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Prevalence of Self Reported Occupational Health Hazards and Preventive Measures Followed By Male and Female Workers in Livestock Rearing in Uttar Pradesh: A Study of Rural India

Hema Tripathi Bhupendra Nath Tripathi Vishwa Bharti Dixit
Vol 7(3), 149-164
DOI- http://dx.doi.org/10.5455/ijlr.20170226092251

The present study was carried out in the state of Uttar Pradesh, India. Ex-post facto and exploratory research design was used to carry out the research. Data were collected through an interview schedule from 1080 families (540 female+540 male) covering 54 villages from 18 districts to understand the extent and nature of hazards and preventive measures followed in livestock rearing. The study revealed significant differences between male and female respondents due to the effect of physical, biological, chemical and psychological hazards. Physical hazards ranked first followed by biological, psychological and chemical hazards. A negative and significant relationship was found for extension agency contact with health hazards. The study revealed insignificant differences (P>0.01) between male and female workers with respect to adopting the safety and preventive measures for 22 out of 24 activities except for avoiding stay with the animals under the same roof and use of latrines for urination and defecation. Age and gender of animal workers had a significant impact on the exposure of various occupational health hazards in livestock rearing. Although both male and female workers were found to be at risk of hazards in livestock farming, females reported greater risk and hazards. Specific interventions to prevent animal-associated hazards should target the women farmers first with intense educational efforts.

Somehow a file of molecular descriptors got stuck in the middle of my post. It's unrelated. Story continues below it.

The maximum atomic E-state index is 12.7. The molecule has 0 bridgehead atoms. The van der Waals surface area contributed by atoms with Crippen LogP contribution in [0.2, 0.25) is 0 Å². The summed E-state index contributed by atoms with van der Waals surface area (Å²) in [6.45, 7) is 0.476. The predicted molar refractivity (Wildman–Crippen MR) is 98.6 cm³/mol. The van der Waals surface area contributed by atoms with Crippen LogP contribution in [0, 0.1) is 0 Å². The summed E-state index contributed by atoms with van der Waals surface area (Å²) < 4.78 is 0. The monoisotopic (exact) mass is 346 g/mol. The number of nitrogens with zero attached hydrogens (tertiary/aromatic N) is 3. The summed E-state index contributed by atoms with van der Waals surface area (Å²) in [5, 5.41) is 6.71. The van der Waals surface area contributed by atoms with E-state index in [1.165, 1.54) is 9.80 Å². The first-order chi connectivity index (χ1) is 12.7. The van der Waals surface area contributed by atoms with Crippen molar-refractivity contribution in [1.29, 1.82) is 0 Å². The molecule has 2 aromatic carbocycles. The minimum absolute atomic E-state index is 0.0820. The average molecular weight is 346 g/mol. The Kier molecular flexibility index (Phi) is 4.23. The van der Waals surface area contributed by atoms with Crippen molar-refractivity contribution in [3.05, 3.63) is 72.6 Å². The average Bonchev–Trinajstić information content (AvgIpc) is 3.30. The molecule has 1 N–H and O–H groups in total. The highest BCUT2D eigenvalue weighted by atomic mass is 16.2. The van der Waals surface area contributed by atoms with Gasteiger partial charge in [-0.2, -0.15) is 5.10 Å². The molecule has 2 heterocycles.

Keywords : Occupational Health Hazards Rural Livestock Rearing Preventive Measures Gender

Introduction